Currently, Africa accounts for 12% of the world population but generates a mere 1% of global GDP and only 2% of world trade. Despite this, six of the world’s ten most rapidly expanding economies are in sub-Saharan Africa. This gives even more impetus to speed infrastructure transformation.
Value for money
Investors who take up the challenge of financing infrastructure development are likely to be highly rewarded. According to a 2017 report by the African Infrastructure Investment Managers, investments in African infrastructure projects from construction through to maturity could target US dollar returns in the order of 20%, while investments made when projects are operational typically secure US dollar returns in the low-to-mid teens.
AFC’s focus is on financing and mobilising the funding to deliver enabling infrastructure that will facilitate Africa’s economic growth and development. Our ecosystem-based approach provides lifecycle project development – from conception, design, bankability and construction through to advisory services and innovative funding solutions.
Climate resilience is central to our project work. AFC’s partnership with the African Development Bank for a US$100 million climate-financing proposal was approved by the Global Climate Fund in 2019. In 2021, the Corporation created AFC Capital Partners (ACP) as its independent asset management arm, which then launched its Infrastructure Climate Resilient Fund. The Fund aims to raise US$500 million in its first year and US$2 billion in the next three years. It will act as a direct investor and a co-investment fund, supporting climate adaptation and projects that reduce carbon emissions, to enhance the quality of African ports, roads, bridges, rail, telecommunications, clean energy and logistics, in the face of rising temperatures and sea levels due to climate change.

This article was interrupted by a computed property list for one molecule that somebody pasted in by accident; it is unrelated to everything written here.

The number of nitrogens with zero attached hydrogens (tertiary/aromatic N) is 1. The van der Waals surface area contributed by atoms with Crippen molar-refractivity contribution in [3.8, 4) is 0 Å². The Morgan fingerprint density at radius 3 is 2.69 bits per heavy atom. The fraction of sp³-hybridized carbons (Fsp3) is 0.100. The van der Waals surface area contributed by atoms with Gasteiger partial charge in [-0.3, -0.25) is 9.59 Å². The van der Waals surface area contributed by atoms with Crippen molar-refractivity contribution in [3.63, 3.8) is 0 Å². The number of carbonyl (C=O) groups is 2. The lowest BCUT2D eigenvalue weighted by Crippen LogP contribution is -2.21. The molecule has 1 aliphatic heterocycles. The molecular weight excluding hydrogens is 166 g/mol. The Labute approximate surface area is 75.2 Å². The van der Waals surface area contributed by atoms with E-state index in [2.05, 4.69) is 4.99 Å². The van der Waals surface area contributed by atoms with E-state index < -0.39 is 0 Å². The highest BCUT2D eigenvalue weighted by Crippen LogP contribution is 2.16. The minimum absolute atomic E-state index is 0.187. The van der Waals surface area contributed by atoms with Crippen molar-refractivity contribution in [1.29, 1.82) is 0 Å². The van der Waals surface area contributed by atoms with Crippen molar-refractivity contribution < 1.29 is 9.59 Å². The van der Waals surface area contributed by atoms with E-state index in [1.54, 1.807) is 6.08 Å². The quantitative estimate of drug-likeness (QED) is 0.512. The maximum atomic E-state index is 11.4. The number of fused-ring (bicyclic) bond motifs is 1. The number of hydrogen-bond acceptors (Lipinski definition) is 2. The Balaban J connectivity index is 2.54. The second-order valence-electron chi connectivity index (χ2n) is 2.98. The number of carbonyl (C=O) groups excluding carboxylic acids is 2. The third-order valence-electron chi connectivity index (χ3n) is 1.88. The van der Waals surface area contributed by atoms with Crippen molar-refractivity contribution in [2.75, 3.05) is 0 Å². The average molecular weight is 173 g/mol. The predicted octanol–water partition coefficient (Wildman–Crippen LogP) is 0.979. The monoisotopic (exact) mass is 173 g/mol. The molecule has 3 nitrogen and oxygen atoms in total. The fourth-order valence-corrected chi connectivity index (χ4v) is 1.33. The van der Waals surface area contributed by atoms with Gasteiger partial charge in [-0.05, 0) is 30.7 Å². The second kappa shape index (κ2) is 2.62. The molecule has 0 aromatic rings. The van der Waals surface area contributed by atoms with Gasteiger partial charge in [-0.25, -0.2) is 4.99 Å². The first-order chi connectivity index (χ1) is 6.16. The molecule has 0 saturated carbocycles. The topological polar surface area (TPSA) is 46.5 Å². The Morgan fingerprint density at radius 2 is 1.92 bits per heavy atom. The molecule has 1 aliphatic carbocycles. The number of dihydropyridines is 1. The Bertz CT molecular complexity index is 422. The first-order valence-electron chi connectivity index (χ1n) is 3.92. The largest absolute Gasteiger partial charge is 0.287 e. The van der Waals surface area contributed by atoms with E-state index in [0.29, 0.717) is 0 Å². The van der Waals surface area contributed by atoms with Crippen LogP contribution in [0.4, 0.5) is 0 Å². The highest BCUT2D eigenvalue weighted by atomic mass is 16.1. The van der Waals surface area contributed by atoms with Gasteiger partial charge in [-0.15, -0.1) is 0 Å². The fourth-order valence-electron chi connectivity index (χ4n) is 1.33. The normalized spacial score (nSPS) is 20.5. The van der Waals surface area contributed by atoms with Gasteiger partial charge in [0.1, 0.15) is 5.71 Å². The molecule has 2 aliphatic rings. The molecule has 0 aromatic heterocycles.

As the world builds back from the Covid-19 pandemic and continues to face rapidly increasing geo-political and economic change, now is the moment to seize on Africa’s advantages. Investors will not only benefit from attractive returns but will also help facilitate Africa’s sustainable economic growth and development, which would further increase the value of their underlying assets.
Investors will need both patience and the willingness to develop strong relationships with partners on the ground. Multiple asset owners indicated that they began to seriously evaluate Africa’s infrastructure and real assets investments around the 2010–2012 timeframe, as the larger macroeconomic environment shifted to a search for yield. These funds built up their comfort and local knowledge over time through thorough desk research, robust local due diligence processes and organisational education efforts. In AFC, many investors have found the right partner and go-to-fund manager with the broad range of solutions and expert specialisms necessary for investing in Africa.
Institutional comfort with investing in the region has grown and is maturing. Most of the investors currently holding African real assets have indicated that they are actively planning to increase their allocations in the continent.
Whilst inadequate infrastructure may be the single biggest threat to Africa’s long-term growth, it also represents the most significant opportunity for investors. By financing physical infrastructure assets such as ports, railway lines, toll roads, power stations, hospitals, broadband ICT and more, investors will be tapping into investments paying out in economic, social and environmental impact as well as superior returns.
With governments across the continent committing billions of dollars to infrastructure, Africa is at the start of a 20 to 30-year infrastructure development boom.